If you’re not sure whether hands-on homeschool activities are do-able for your family, you might start with just one learning adventure each week.

For our family, Saturday night was pizza night. We had all day to make the dough from scratch, then in the evening we’d pile on the toppings and pop it into the oven to bake while we selected a game or video. Soon our house was filled with the aroma of herbs and cheesy goodness. Mmmm…sensory learning at its finest!

If you’re wondering what you can learn from preparing a pizza, keep reading!

Of Leaven and Heaven

You can make a Bible study lesson out of something as simple as bread dough. Matthew 13:33 tells us that “the kingdom of heaven is like leaven (yeast), which a woman took and hid in three measures of meal until the whole was leavened.” It’s amazing to me that it still takes about three cups of flour (meal) to make enough dough for one pizza crust. Our children loved kneading the dough–getting their hands messy, rolling and patting out the circle.

You might talk with your children about how Christians are like yeast mixed in with the rest of the world’s people. Ask if they can think where else the Bible compared unsaved people to grain “white unto harvest.” What does yeast do to dough that is similar to the effect the kingdom of heaven has on the whole of a culture? How much yeast does it take to make a difference?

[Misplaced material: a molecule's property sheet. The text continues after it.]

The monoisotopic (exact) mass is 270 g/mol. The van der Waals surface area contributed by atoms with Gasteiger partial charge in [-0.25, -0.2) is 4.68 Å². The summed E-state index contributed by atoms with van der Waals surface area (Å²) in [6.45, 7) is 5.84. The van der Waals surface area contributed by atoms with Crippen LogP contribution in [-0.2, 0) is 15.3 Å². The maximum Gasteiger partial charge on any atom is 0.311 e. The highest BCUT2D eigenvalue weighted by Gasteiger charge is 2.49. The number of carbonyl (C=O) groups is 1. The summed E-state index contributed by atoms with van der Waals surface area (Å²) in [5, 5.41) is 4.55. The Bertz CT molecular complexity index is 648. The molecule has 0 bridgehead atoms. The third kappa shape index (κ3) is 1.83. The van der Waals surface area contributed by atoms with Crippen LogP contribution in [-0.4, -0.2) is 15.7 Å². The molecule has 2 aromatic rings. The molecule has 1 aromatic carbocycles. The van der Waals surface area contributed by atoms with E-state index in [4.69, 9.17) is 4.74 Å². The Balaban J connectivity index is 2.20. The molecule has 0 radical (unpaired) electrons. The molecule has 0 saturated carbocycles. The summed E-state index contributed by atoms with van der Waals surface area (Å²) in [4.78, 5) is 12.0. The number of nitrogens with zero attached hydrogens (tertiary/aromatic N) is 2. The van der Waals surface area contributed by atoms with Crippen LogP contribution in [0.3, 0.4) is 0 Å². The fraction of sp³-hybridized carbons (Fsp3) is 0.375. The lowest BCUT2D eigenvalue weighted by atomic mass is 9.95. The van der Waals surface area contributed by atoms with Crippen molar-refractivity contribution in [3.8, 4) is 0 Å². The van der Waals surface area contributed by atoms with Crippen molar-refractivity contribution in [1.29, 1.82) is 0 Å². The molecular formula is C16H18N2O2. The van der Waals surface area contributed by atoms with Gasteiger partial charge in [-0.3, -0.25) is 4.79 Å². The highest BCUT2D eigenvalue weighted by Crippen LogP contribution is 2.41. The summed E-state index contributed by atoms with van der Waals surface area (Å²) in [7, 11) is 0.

Four Basic Food Groups

Pizza making provides an option to learn practical lessons, too. For example, you can teach your children about nutrition by pointing out that pizza is a complete meal containing something from each of the four food groups–the crust is bread dough made of grains. Then we add tomato sauce. Tomatoes are a fruit. (And what makes them a fruit and not a vegetable? You might have to go look that up while the pizza is baking!) Onions, peppers, and herbs are definitely vegetables. Are olives a vegetable or a fruit? They do grow on trees, but fruits and vegetables all go in one group, anyway. Then we put on the meats: ham, sausage and pepperoni. Finally we spread a layer of cheese from the dairy group. The perfect meal!

 Mathematics and Mozzarella

Pizza “pies” are round, but your older children might like to take measurements and see if the area of your pizza is “pi R squared”…or if the circumference is “2 pi R”.

Young children can learn about fractions by cutting the pizza. Halves. Quarters. Eighths. If you make two pizzas, you can demonstrate how 16 eighths equals 2 wholes.

Even very young children can help measure ingredients and tell you if their portion is “greater than” or “less than” their sibling’s.

The bonus:

In my experience, children almost never complain about a meal they helped cook!

Our children are grown now, but homemade pizza is still one of our family’s treasured traditions.

If this idea has your mouth watering, why not give it a try this weekend?

If you need a recipe for dough, this one is very similar to mine. 🙂